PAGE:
“Uncle” Karl Giberson has come even farther out of the Jesus Closet since leaving BioLogos (under what I suspect were unhappy circumstances), and he’s starting to take out after anti-science evangelical Christians in a big way. I’m encouraged, but he’s still one god shy of complete atheism. But I have my hopes. . . .
Giberson, formerly of Eastern Nazarene College, and Randall Stephens a professor of history still at that college (but perhaps not for long), coauthored an op-ed piece in today’s New York Times: “The evangelical rejection of reason.” Taking his cue from many Republicans’ rejection of science, GIberson and Stephens pull no punches:
The rejection of science seems to be part of a politically monolithic red-state fundamentalism, textbook evidence of an unyielding ignorance on the part of the religious. As one fundamentalist slogan puts it, “The Bible says it, I believe it, that settles it.” But evangelical Christianity need not be defined by the simplistic theology, cultural isolationism and stubborn anti-intellectualism that most of the Republican candidates have embraced.
Like other evangelicals, we accept the centrality of faith in Jesus Christ and look to the Bible as our sacred book, though we find it hard to recognize our religious tradition in the mainstream evangelical conversation. Evangelicalism at its best seeks a biblically grounded expression of Christianity that is intellectually engaged, humble and forward-looking. In contrast, fundamentalism is literalistic, overconfident and reactionary.
It always discombobulates me to hear evangelical Christians describe themselves as “intellectually engaged” or “humble.” If they were intellectually engaged, they’d realize that there’s no evidence—not a lick—for the divinity of Jesus, and that they’re basing their lives on a work of fiction completely fabricated by humans. How, exactly, is that “intellectual”?
And humility? At least we scientists don’t have 100% confidence in our “truths,” as evangelicals do about the divinity and Resurrection of Jesus, not to mention the existence of God. If we scientists had as little evidence for our “truths” as did evangelicals, we wouldn’t be scientists at all. We’d be homeopaths or astrologers.
Nevertheless, Giberson and Stephens gets in some good licks at the evangelicals. Karl’s not at BioLogos any more!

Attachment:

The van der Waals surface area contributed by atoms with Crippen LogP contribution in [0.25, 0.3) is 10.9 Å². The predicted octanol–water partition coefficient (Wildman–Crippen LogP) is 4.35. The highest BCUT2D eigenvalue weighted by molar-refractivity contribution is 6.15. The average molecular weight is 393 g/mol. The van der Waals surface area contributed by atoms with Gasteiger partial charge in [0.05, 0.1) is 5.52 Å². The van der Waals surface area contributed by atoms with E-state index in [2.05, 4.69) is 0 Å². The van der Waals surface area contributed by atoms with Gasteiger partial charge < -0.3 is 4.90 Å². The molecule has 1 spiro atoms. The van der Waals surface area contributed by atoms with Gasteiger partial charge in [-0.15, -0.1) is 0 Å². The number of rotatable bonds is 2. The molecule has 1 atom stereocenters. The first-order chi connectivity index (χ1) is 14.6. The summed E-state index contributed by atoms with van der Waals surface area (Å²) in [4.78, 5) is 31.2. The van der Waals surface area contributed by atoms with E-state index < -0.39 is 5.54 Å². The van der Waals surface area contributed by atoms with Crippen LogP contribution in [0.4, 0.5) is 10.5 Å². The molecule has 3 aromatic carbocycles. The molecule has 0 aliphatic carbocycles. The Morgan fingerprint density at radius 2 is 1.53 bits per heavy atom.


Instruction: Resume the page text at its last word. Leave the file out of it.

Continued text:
Charismatic leaders like these project a winsome personal testimony as brothers in Christ. Their audiences number in the tens of millions. They pepper their presentations with so many Bible verses that their messages appear to be straight out of Scripture; to many, they seem like prophets, anointed by God.
But in fact their rejection of knowledge amounts to what the evangelical historian Mark A. Noll, in his 1994 book, “The Scandal of the Evangelical Mind,” described as an “intellectual disaster.” He called on evangelicals to repent for their neglect of the mind, decrying the abandonment of the intellectual heritage of the Protestant Reformation. “The scandal of the evangelical mind,” he wrote, “is that there is not much of an evangelical mind.”
LOL! Nevertheless, Giberson and Stephens, despite their “humility,” still feel that science can be reconciled with Baby Jesus:
There are signs of change. Within the evangelical world, tensions have emerged between those who deny secular knowledge, and those who have kept up with it and integrated it with their faith. Almost all evangelical colleges employ faculty members with degrees from major research universities — a conduit for knowledge from the larger world. We find students arriving on campus tired of the culture-war approach to faith in which they were raised, and more interested in promoting social justice than opposing gay marriage.
Scholars like Dr. Collins and Mr. Noll, and publications like Books & Culture, Sojourners and The Christian Century, offer an alternative to the self-anointed leaders. They recognize that the Bible does not condemn evolution and says next to nothing about gay marriage. They understand that Christian theology can incorporate Darwin’s insights and flourish in a pluralistic society.
Well,the Bible didn’t explicitly condemn evolution, because its authors didn’t know about evolution! But when religious people found out about it in 1859, many of them did condemn it as in explicit conflict with Genesis, and many of them still do.
But good for Karl and Co. for implicitly condoning gay marriage, which of course is social justice. And although the last paragraph reeks of accommodationism, the criticism of anti-science Christianity is strong. They’re not going to like this piece at BioLogos, though of course Karl doesn’t live there anymore. After all, those mushbrained evangelicals are the very people that BioLogos was funded (by Templeton) to woo toward science.
Americans have always trusted in God, and even today atheism is little more than a quiet voice on the margins. Faith, working calmly in the lives of Americans from George Washington to Barack Obama, has motivated some of America’s finest moments. But when the faith of so many Americans becomes an occasion to embrace discredited, ridiculous and even dangerous ideas, we must not be afraid to speak out, even if it means criticizing fellow Christians.
Just one God less, Karl, one God less, and you’ll be on the right side. Can’t you see that you and Stephens are still embracing some of those ridiculous, discredited, and, yes, dangerous ideas? Faith in Jesus may have motivated some of America’s finest moments (what were those moments, by the way?), but it’s motivated far more of our most embarrassing ones.